Donna Wheeler (right) and Muriel Naim discuss the writing and production processes of their films, “The Girl Next Door” and “Jacek/Bastard” during a panel at the Cascadia International Film Festival on Thursday, Apr. 11. // Photo by Hailey Hoffman
Western hosted several on campus events for the 3rd annual CASCADIA International Women’s Film Festival on April 11 and 12, including a filmmakers panel and free screening.
The festivals film selection included 37 films from 15 different countries and ran April 11 to 14 at the Pickford Film Center in downtown Bellingham. According to their website, the festival’s intention was to showcase films directed by women and to celebrate their works on a local and international level.
The events kicked off on Thursday with a discussion panel involving several directors. Panelists talked about their process in writing short films, where their inspiration comes from and the importance of women in the film industry.
“It’s very challenging to make any kind of film,” short film director Imelda O’Reilly said. “It takes time, money and imagination and sometimes you have one or two of those things but you don’t have all three. You really learn from working out in the field.”
Other panelists agreed aspiring filmmakers should simply start making films and see where it leads, including Donna Wheeler, another short film director and a member of the Alliance of Women Directors in Los Angeles.
“Be really open to the universe and what its wanting to tell you about what your message is going to be. You need to let your film breathe and have its agency. Let your passion, your vision dictate the length of it and you’ll be golden,” Wheeler said.
The panelists also discussed where they get inspiration for their films.
“I get a lot of ideas from dreams, where I dream a part of a movie and it’s so present that I have to write it down as soon as I wake up,” Wheeler said.
Other filmmakers agree with using dreams to build ideas.
“I am very much a believer in dreams and subconscious thought,” Muriel Naim, a short film director, said. “The brain works better when you sleep because you’re not censoring yourself.”
For Naim’s selection in this year’s CASCADIA festival, she found inspiration in her grandfather’s childhood story, but told from the perspective of his best friend.
“I grew up in Israel, and the memory of the Holocaust has been really infused into our brains since we were in school,” Naim said. “I myself am extremely obsessed with the subject matter because it exposes such deep moral issues and really tests humanity. I thought it’s intriguing because it really surrounds the core of where “meanness” comes from.”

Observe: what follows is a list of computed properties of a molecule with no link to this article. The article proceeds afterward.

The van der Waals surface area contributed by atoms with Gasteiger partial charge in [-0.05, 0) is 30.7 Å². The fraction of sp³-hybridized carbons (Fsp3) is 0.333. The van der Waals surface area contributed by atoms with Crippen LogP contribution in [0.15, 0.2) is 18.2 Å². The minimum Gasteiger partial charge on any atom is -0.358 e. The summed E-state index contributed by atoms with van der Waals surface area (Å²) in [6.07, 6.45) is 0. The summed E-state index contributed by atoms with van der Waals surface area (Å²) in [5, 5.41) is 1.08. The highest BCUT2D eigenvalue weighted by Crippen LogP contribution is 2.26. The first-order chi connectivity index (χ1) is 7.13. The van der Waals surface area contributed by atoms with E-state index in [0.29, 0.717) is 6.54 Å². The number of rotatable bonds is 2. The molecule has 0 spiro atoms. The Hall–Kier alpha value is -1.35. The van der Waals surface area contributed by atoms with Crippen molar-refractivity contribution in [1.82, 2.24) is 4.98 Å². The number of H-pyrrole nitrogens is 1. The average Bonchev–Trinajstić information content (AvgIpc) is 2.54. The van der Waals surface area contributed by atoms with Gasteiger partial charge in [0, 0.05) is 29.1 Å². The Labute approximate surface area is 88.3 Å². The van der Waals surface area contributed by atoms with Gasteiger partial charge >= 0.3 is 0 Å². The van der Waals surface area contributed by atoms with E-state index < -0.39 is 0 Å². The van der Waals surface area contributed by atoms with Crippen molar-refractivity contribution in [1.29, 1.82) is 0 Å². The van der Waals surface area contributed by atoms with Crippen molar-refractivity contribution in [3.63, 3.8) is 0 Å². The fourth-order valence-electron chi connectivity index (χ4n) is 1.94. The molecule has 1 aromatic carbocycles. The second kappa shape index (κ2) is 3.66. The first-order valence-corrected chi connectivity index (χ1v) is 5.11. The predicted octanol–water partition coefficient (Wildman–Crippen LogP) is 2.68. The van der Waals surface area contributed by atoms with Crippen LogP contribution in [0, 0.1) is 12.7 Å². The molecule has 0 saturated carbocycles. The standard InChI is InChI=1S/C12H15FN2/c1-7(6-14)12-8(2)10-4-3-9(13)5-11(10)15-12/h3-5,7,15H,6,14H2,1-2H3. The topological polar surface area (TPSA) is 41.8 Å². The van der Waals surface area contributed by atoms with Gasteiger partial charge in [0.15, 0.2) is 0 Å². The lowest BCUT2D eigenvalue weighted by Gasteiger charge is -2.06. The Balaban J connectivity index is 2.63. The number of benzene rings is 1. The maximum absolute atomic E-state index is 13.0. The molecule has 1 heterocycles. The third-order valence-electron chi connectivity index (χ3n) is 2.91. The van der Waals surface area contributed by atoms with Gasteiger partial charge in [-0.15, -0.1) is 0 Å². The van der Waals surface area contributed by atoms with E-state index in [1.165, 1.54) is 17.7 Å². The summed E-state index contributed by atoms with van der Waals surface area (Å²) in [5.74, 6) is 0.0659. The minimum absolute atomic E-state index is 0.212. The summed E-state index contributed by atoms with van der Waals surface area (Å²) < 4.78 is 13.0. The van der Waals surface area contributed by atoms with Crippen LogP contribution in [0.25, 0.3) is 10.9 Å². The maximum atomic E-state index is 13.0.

Jules Koostachin, an indigenous filmmaker in Canada, finds confidence in the stories she tells as a member of her community.
“We have a lot of non-native people coming into our communities, taking our stories, and telling them the wrong way and then leaving our communities kind of asking ‘what are they doing with it?’” Koostachin said. “I followed protocol in terms of talking to elders and knowledge keepers in my community and made sure that the story was mine to tell.”
Other directors agree filmmakers should take care to uphold the integrity of the story being told with respect to the culture it belongs to.
In a Skype Q&A session following the on-campus screening of her 2018 documentary “China Love,” an event co-sponsored by Western’s sociology department, Olivia Martin-McGuire offered advice to aspiring filmmakers who want to tell stories about other cultures.
“You need to know what the reason is that you’re telling that story,” Martin-McGuire said. “You need to get really clear about what the reason is and how it relates to you. I would try to find your own story within it, get as close to your own story as you can and see where it takes you.”
Overall, many agree the visibility of women in film is increasing.
“There is a huge shift happening in the industry where women’s stories are being heard or pushing boundaries,” Koostachin said. “We’re at a really interesting place of transition of women who have been working their butts off for so long trying to get to a certain place in the industry, and now those gatekeepers are moving out of the way. Or rather are being pushed out of the way.”
Others argued the number of women in film should continue to grow.
“There should be more and more women making films,” Martin-McGuire said. “There is a white male voice that is basically formative for all our views, in the books we read, in Newsweek, everything. It’s hugely important that there are more female filmmakers, more women in film, just different diverse voices in general.”
Several Western students who attended the screening agree with the importance of diversity in film. According to the Center for the Study of Women in Television and Film, “Women accounted for 8% of directors working on the top 250 films in 2018.”
“So much of the media we consume is through a white male perspective,” Zane Weber, a third-year sociology student said. “Any possible way for people of color or women or anybody who is subordinated in the film industry to get their voice out and become more expressive and reach more people I think is a fantastic opportunity.”
According to Baozhen Luo, a CASCADIA board member and a sociology faculty member at Western, the way women tell stories through film differs from men, and there should be more feminine perspective in the industry.
“It’s so important, so essential,” Luo said. “Storytelling is so powerful, and nowadays it’s films that connect people’s hearts. That sensitivity and sensibility is very different, and it’s very missing.”
According to Western’s dean of fine and performing arts, Kit Spicer, Western hopes to offer more on campus events for next year’s festival.